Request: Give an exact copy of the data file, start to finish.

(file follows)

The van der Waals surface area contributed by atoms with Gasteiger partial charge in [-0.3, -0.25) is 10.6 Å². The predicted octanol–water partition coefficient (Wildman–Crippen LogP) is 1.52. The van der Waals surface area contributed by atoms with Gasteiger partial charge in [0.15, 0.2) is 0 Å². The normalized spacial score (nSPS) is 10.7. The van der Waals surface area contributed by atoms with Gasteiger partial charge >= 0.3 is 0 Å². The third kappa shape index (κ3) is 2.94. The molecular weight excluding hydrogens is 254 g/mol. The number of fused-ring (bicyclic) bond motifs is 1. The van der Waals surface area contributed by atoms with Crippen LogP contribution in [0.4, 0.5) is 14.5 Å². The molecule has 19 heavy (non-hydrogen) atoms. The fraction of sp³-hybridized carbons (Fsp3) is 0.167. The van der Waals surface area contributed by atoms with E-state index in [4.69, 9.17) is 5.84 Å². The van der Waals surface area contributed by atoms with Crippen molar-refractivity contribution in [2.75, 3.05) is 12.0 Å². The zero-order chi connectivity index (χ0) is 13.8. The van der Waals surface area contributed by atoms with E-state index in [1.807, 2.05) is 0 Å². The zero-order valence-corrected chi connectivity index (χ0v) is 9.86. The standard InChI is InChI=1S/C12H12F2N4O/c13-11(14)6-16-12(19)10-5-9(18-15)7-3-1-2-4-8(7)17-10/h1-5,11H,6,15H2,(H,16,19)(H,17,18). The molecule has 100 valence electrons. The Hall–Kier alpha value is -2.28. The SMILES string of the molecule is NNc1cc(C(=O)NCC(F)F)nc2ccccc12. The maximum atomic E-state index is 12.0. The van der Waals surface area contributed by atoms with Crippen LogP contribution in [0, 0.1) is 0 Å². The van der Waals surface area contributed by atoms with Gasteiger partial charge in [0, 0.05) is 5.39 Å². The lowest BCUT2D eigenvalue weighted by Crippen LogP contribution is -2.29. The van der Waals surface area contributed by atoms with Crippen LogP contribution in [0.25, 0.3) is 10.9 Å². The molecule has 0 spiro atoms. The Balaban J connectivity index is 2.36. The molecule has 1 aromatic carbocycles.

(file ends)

The van der Waals surface area contributed by atoms with Gasteiger partial charge in [-0.3, -0.25) is 10.6 Å². The predicted octanol–water partition coefficient (Wildman–Crippen LogP) is 1.52. The van der Waals surface area contributed by atoms with Gasteiger partial charge in [0.15, 0.2) is 0 Å². The normalized spacial score (nSPS) is 10.7. The van der Waals surface area contributed by atoms with Gasteiger partial charge >= 0.3 is 0 Å². The third kappa shape index (κ3) is 2.94. The molecular weight excluding hydrogens is 254 g/mol. The number of fused-ring (bicyclic) bond motifs is 1. The van der Waals surface area contributed by atoms with Crippen LogP contribution in [0.4, 0.5) is 14.5 Å². The molecule has 19 heavy (non-hydrogen) atoms. The fraction of sp³-hybridized carbons (Fsp3) is 0.167. The van der Waals surface area contributed by atoms with E-state index in [4.69, 9.17) is 5.84 Å². The van der Waals surface area contributed by atoms with Crippen molar-refractivity contribution in [2.75, 3.05) is 12.0 Å². The zero-order chi connectivity index (χ0) is 13.8. The van der Waals surface area contributed by atoms with E-state index in [1.807, 2.05) is 0 Å². The zero-order valence-corrected chi connectivity index (χ0v) is 9.86. The standard InChI is InChI=1S/C12H12F2N4O/c13-11(14)6-16-12(19)10-5-9(18-15)7-3-1-2-4-8(7)17-10/h1-5,11H,6,15H2,(H,16,19)(H,17,18). The molecule has 100 valence electrons. The Hall–Kier alpha value is -2.28. The SMILES string of the molecule is NNc1cc(C(=O)NCC(F)F)nc2ccccc12. The maximum atomic E-state index is 12.0. The van der Waals surface area contributed by atoms with Crippen LogP contribution in [0, 0.1) is 0 Å². The van der Waals surface area contributed by atoms with Gasteiger partial charge in [0, 0.05) is 5.39 Å². The lowest BCUT2D eigenvalue weighted by Crippen LogP contribution is -2.29. The van der Waals surface area contributed by atoms with Crippen LogP contribution in [0.25, 0.3) is 10.9 Å². The molecule has 0 spiro atoms. The Balaban J connectivity index is 2.36. The molecule has 1 aromatic carbocycles.